Now that Cassini has ended, I will be doing a similar job, except on the design side, for Europa Clipper.

Do you have a favorite memory from Cassini?

That's hard because the end of Cassini was so exciting and fresh in my memory, but I think, still, my favorite memory was the first images coming down from the spacecraft that I had written the commands to take. Opening the website and looking at the images and knowing that those were taken because I had pointed the camera in the right direction was amazing. I still have the very first ones saved on my computer. They're of Saturn's moon Titan, during a Titan approach.

Titan as seen from Cassini
The first image Joan Stupik took of Titan with NASA's Cassini spacecraft. Credit: NASA/JPL-Caltech/Space Science Institute

What was Cassini's Grand Finale like for you?

The Grand Finale was really fun and sad. There were so many people on Cassini who had worked on the mission for 20 years. Even though I had only been on the project for four years, it really felt like a family. I felt like I really knew all of the people on the project. I was sad to lose the spacecraft that we talked to every day, and also sad to leave all of the people I had been working with for the first few years of my career.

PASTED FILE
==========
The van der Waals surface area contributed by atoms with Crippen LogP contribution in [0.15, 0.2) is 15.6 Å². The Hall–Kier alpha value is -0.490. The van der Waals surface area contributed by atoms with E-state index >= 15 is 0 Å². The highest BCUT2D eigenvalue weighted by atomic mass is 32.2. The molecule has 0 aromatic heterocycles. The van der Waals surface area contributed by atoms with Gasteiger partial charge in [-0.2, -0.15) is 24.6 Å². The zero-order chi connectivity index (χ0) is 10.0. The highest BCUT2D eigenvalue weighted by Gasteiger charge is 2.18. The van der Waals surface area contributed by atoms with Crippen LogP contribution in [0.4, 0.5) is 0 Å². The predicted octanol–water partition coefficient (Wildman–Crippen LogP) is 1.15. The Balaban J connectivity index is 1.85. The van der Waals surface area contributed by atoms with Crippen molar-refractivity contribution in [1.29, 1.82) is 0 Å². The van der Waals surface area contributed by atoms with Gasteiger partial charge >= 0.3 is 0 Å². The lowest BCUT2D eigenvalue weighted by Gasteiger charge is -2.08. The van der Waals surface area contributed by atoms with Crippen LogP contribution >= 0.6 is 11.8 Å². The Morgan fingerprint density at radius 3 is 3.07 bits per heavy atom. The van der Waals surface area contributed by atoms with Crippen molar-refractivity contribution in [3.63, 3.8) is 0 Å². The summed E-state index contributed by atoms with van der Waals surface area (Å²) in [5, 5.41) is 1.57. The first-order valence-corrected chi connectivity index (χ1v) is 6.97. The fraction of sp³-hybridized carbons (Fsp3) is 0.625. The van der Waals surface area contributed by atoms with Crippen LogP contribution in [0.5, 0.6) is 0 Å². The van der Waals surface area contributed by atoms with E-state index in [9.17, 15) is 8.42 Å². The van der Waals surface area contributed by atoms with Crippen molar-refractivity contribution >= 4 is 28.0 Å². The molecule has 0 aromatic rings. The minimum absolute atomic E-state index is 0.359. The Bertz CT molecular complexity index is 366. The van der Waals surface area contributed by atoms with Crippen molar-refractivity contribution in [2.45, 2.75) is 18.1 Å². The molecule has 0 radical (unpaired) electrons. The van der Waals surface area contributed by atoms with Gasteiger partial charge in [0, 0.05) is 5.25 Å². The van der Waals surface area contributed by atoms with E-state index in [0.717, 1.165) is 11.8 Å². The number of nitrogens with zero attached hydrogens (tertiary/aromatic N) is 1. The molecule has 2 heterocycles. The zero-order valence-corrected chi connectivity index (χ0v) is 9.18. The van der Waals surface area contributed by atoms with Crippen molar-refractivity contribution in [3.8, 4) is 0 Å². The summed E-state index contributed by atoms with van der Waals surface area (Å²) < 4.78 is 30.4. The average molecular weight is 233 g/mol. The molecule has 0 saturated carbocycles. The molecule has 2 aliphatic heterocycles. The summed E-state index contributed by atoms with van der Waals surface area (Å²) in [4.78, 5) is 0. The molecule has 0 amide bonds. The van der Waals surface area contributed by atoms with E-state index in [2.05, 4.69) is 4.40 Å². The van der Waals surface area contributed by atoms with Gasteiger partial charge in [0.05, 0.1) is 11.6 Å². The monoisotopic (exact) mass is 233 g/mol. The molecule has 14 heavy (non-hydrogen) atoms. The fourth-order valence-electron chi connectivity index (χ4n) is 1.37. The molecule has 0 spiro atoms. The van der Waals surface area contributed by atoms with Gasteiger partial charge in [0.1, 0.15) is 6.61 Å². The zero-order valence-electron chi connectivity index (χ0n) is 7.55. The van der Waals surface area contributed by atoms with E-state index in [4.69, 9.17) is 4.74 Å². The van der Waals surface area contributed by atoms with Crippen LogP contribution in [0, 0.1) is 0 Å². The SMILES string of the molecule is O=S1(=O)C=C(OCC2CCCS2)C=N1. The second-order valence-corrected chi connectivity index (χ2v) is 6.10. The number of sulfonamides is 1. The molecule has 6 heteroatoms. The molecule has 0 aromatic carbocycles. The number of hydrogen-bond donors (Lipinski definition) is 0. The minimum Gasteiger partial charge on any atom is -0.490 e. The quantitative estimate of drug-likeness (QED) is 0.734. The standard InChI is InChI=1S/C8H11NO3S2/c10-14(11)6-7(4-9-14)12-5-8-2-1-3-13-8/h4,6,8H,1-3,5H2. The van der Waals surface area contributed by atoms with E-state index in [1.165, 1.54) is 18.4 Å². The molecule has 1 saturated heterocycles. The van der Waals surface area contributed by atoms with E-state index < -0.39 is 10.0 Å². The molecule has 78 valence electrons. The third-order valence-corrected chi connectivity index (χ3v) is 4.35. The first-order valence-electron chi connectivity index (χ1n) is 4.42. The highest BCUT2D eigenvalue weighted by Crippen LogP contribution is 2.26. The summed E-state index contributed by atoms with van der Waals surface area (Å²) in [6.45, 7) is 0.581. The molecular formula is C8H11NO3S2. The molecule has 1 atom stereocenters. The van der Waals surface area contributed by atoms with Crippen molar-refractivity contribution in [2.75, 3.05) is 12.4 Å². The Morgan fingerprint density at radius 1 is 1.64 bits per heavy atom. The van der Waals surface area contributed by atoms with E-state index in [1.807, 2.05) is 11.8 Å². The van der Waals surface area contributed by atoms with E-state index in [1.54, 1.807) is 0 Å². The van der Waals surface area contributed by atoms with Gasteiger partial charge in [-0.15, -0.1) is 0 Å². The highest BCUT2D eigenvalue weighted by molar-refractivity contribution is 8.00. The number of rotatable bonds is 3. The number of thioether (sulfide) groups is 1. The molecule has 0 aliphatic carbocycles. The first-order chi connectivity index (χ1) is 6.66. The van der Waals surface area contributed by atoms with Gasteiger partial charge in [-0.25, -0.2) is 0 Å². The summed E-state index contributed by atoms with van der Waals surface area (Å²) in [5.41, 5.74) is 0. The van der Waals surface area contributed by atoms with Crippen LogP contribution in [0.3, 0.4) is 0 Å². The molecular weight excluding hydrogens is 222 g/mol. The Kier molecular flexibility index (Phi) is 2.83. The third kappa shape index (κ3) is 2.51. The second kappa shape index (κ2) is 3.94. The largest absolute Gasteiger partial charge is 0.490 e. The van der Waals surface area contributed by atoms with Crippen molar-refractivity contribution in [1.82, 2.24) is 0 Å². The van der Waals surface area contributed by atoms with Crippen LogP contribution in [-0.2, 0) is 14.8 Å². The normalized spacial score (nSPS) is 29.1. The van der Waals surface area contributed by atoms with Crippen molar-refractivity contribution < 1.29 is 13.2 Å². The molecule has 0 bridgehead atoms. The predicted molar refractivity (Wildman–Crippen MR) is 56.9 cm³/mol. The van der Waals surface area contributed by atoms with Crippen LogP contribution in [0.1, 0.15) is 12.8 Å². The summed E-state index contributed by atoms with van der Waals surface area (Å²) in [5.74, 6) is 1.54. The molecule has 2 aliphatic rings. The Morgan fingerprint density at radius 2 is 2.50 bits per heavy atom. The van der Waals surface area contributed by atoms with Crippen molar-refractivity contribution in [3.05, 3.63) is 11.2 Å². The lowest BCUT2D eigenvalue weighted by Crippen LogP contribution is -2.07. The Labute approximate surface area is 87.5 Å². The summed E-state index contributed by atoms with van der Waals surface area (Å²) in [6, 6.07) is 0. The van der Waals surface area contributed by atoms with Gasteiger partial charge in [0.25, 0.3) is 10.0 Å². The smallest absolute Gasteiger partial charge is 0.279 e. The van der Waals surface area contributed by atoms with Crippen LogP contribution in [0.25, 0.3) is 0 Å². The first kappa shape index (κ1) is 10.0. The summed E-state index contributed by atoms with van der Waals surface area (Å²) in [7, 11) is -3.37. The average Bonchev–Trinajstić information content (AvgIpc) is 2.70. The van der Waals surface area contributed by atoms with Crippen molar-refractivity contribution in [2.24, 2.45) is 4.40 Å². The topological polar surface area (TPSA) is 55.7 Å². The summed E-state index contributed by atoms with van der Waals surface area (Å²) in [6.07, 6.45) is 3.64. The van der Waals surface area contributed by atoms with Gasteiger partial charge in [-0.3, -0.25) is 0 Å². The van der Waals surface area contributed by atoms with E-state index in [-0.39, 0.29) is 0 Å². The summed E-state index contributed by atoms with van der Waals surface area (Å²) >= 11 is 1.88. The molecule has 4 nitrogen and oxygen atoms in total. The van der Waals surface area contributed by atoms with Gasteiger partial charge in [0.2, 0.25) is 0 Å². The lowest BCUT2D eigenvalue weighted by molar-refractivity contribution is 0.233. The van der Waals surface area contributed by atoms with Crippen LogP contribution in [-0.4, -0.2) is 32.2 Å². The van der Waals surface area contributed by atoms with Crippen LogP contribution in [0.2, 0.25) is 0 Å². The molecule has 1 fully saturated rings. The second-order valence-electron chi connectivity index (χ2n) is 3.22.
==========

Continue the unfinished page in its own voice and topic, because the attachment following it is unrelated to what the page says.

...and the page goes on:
I was in the mission support area during the plunge -- the room where lots of critical mission events happen at JPL, including rover landings. When I watched the Curiosity landing with my friends in 2012, my friends joked that if I were ever in that room, I had to dye my hair since "Mohawk Guy" Bobak Ferdowsi did for Curiosity. So, I had a few very small purple streaks in my hair for Cassini, to match all of the purple shirts that Cassini team members wore that day.

What's a typical day like for you now?

As a guidance and control engineer, I have to make sure all of the different parts of the spacecraft are talking to each other. That means a lot of scheduling meetings and making sure the right people are in the room to all agree on something. I also spend a lot of time working on presentations and programming.

We're still at the point of designing the spacecraft. The earliest launch date is 2022, so my portion is about how to orient the spacecraft, but there are people who will be building the structure and the antenna, and there are scientists in charge of their instruments. We all have to make sure everyone knows what everyone else is doing.

What's a challenge that you've faced professionally?